Apr 28

A Vast Wasteland

I find few things more irritating than the arguments of traditionalist scolds, especially the tired old tropes of “what about the children?” and “the good old days.” Generally speaking, with a bit of guidance children are quite capable of making their own decisions. Also, “the good old days” is often code for “nostalgia for an imagined past.”

I’ve been told Beachy sometimes watches television too mature for her. While I agree at her age she certainly shouldn’t be exposed to such things as graphic sex and violence, I assure you what she watches is much, much better than what I grew up with.

Seriously, would any children’s channel today air programming depicting this? (Click the image caps for video)

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This isn’t Porky Pig! Shocking!

Or this?

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No Curly? Outrageous!

Or this?

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No Sgt. Slaughter? Disgu … nah, this is still pretty hot.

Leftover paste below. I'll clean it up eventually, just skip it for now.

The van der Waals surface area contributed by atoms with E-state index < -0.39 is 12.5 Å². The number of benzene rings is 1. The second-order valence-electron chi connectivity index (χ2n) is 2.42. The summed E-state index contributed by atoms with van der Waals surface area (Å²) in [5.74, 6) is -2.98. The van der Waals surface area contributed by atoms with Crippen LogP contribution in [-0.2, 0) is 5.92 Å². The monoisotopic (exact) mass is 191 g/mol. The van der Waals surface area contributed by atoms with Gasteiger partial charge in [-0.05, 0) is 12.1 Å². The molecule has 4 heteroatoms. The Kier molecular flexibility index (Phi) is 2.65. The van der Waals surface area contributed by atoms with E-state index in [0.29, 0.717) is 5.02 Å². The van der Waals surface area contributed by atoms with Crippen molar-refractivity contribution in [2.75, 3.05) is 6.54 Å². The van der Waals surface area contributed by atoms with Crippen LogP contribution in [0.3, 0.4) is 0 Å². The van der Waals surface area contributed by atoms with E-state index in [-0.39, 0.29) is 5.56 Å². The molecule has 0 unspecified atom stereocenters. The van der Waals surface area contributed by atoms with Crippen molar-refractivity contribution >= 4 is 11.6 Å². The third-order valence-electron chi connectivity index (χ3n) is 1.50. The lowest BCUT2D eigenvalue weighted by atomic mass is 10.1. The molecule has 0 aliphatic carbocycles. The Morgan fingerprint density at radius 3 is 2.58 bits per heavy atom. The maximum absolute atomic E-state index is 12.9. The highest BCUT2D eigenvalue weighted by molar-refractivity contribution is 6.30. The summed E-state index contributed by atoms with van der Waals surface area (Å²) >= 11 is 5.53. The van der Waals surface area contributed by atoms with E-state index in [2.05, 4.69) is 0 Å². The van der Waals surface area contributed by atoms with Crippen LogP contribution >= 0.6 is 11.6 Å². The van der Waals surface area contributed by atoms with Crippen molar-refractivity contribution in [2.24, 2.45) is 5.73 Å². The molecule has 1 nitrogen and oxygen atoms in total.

Guess what? I watched all of the above and more during my formative years. Repeatedly. I didn’t even have to sneak in any Cinemax to do it.

Growing up in the 2T in the early 80s, where locally-produced kids’ programming was little more than a foreign legend, on a typical weekday morning you essentially had two options: soap operas or game shows. Guess which one I took? Yeah, there’s nothing like beginning an unexpected day off than with an hour with Bob Barker.

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“Cutting school again, eh Lane? Well, don’t forget to have your pets spayed or neutered.”

And that’s the high water mark. I was born in 1973, so for the sake of argument let’s say my prime years for children’s programming were between 1980 and 1985. Fine. Here’s what the world was like back then:

Children’s programming was limited to certain hours (usually school hours) on weekdays. You had Saturday morning cartoons which ended by 1 pm, and on Sunday you were flat out SOL. The golden age of animation was dead and buried by the mid-70s. There was no Cartoon Network or DreamWorks Studios. In short, no one was catering to kids very well. Even the pre-Pixar Disney spent about a decade dropping turds on theaters every couple years before they finally realized they should stick with fairy tales.